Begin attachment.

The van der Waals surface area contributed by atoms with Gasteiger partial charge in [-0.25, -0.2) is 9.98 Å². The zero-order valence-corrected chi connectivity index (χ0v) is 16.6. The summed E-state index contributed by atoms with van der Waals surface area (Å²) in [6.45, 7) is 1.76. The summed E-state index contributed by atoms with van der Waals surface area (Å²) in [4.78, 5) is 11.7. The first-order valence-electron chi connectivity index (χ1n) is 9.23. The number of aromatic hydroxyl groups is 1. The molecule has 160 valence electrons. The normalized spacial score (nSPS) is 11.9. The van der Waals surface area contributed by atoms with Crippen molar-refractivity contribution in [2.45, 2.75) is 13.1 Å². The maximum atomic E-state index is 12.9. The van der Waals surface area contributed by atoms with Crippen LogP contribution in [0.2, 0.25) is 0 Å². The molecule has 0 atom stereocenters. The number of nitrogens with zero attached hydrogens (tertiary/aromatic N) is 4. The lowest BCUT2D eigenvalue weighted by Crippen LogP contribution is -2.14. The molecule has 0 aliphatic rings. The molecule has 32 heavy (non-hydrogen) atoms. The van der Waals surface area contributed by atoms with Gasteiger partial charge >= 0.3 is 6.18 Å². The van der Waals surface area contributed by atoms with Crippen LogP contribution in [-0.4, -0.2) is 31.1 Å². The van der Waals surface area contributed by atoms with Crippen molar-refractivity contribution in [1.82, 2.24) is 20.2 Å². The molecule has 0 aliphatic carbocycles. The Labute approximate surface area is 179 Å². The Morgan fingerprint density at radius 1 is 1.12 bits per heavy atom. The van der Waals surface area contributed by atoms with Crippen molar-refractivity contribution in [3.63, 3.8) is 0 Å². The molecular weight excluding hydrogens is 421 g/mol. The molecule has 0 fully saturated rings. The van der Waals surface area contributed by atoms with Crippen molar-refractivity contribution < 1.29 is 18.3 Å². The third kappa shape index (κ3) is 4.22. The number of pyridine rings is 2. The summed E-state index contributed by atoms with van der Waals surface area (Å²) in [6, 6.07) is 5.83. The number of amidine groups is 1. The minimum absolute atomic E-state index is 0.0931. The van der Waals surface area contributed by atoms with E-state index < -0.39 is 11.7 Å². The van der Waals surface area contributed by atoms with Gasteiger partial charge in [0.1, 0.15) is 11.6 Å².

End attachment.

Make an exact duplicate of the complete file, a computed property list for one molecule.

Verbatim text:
The van der Waals surface area contributed by atoms with Gasteiger partial charge in [-0.25, -0.2) is 9.98 Å². The zero-order valence-corrected chi connectivity index (χ0v) is 16.6. The summed E-state index contributed by atoms with van der Waals surface area (Å²) in [6.45, 7) is 1.76. The summed E-state index contributed by atoms with van der Waals surface area (Å²) in [4.78, 5) is 11.7. The first-order valence-electron chi connectivity index (χ1n) is 9.23. The number of aromatic hydroxyl groups is 1. The molecule has 160 valence electrons. The normalized spacial score (nSPS) is 11.9. The van der Waals surface area contributed by atoms with Crippen molar-refractivity contribution in [2.45, 2.75) is 13.1 Å². The maximum atomic E-state index is 12.9. The van der Waals surface area contributed by atoms with Crippen LogP contribution in [0.2, 0.25) is 0 Å². The molecule has 0 atom stereocenters. The number of nitrogens with zero attached hydrogens (tertiary/aromatic N) is 4. The lowest BCUT2D eigenvalue weighted by Crippen LogP contribution is -2.14. The molecule has 0 aliphatic rings. The molecule has 32 heavy (non-hydrogen) atoms. The van der Waals surface area contributed by atoms with Gasteiger partial charge >= 0.3 is 6.18 Å². The van der Waals surface area contributed by atoms with Crippen LogP contribution in [-0.4, -0.2) is 31.1 Å². The van der Waals surface area contributed by atoms with Crippen molar-refractivity contribution in [1.82, 2.24) is 20.2 Å². The molecule has 0 aliphatic carbocycles. The Labute approximate surface area is 179 Å². The Morgan fingerprint density at radius 1 is 1.12 bits per heavy atom. The van der Waals surface area contributed by atoms with Crippen molar-refractivity contribution in [3.63, 3.8) is 0 Å². The molecular weight excluding hydrogens is 421 g/mol. The molecule has 0 fully saturated rings. The van der Waals surface area contributed by atoms with Crippen molar-refractivity contribution < 1.29 is 18.3 Å². The third kappa shape index (κ3) is 4.22. The number of pyridine rings is 2. The summed E-state index contributed by atoms with van der Waals surface area (Å²) in [6, 6.07) is 5.83. The number of amidine groups is 1. The minimum absolute atomic E-state index is 0.0931. The van der Waals surface area contributed by atoms with E-state index < -0.39 is 11.7 Å². The van der Waals surface area contributed by atoms with Gasteiger partial charge in [0.1, 0.15) is 11.6 Å².